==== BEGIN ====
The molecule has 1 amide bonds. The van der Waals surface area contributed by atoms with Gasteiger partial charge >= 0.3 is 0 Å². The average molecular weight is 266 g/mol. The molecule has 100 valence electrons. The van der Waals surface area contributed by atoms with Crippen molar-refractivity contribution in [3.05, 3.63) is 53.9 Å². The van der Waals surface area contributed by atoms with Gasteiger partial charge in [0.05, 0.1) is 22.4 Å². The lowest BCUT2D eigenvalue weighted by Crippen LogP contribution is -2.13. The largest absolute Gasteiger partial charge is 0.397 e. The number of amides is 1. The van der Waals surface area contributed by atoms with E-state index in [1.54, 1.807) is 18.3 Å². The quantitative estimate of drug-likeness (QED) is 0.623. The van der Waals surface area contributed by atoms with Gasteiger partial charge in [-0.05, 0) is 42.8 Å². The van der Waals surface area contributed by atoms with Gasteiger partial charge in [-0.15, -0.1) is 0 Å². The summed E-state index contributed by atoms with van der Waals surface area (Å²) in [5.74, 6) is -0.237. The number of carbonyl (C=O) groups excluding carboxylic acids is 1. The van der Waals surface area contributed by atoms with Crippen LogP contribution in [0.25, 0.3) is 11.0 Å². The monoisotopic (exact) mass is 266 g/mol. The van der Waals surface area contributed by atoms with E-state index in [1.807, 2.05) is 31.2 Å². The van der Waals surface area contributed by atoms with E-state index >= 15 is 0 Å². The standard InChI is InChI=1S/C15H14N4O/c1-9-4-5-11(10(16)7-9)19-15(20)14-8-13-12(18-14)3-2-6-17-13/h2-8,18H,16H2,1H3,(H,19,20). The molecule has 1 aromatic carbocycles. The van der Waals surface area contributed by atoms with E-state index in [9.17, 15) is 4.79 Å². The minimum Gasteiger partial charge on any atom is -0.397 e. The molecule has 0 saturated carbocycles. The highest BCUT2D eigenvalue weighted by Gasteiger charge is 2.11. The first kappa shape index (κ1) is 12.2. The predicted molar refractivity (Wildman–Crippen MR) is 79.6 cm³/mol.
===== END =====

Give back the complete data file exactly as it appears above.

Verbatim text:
The molecule has 1 amide bonds. The van der Waals surface area contributed by atoms with Gasteiger partial charge >= 0.3 is 0 Å². The average molecular weight is 266 g/mol. The molecule has 100 valence electrons. The van der Waals surface area contributed by atoms with Crippen molar-refractivity contribution in [3.05, 3.63) is 53.9 Å². The van der Waals surface area contributed by atoms with Gasteiger partial charge in [0.05, 0.1) is 22.4 Å². The lowest BCUT2D eigenvalue weighted by Crippen LogP contribution is -2.13. The largest absolute Gasteiger partial charge is 0.397 e. The number of amides is 1. The van der Waals surface area contributed by atoms with E-state index in [1.54, 1.807) is 18.3 Å². The quantitative estimate of drug-likeness (QED) is 0.623. The van der Waals surface area contributed by atoms with Gasteiger partial charge in [-0.05, 0) is 42.8 Å². The van der Waals surface area contributed by atoms with Gasteiger partial charge in [-0.15, -0.1) is 0 Å². The summed E-state index contributed by atoms with van der Waals surface area (Å²) in [5.74, 6) is -0.237. The number of carbonyl (C=O) groups excluding carboxylic acids is 1. The van der Waals surface area contributed by atoms with Crippen LogP contribution in [0.25, 0.3) is 11.0 Å². The monoisotopic (exact) mass is 266 g/mol. The van der Waals surface area contributed by atoms with E-state index in [1.807, 2.05) is 31.2 Å². The van der Waals surface area contributed by atoms with E-state index >= 15 is 0 Å². The standard InChI is InChI=1S/C15H14N4O/c1-9-4-5-11(10(16)7-9)19-15(20)14-8-13-12(18-14)3-2-6-17-13/h2-8,18H,16H2,1H3,(H,19,20). The molecule has 1 aromatic carbocycles. The van der Waals surface area contributed by atoms with E-state index in [9.17, 15) is 4.79 Å². The minimum Gasteiger partial charge on any atom is -0.397 e. The molecule has 0 saturated carbocycles. The highest BCUT2D eigenvalue weighted by Gasteiger charge is 2.11. The first kappa shape index (κ1) is 12.2. The predicted molar refractivity (Wildman–Crippen MR) is 79.6 cm³/mol.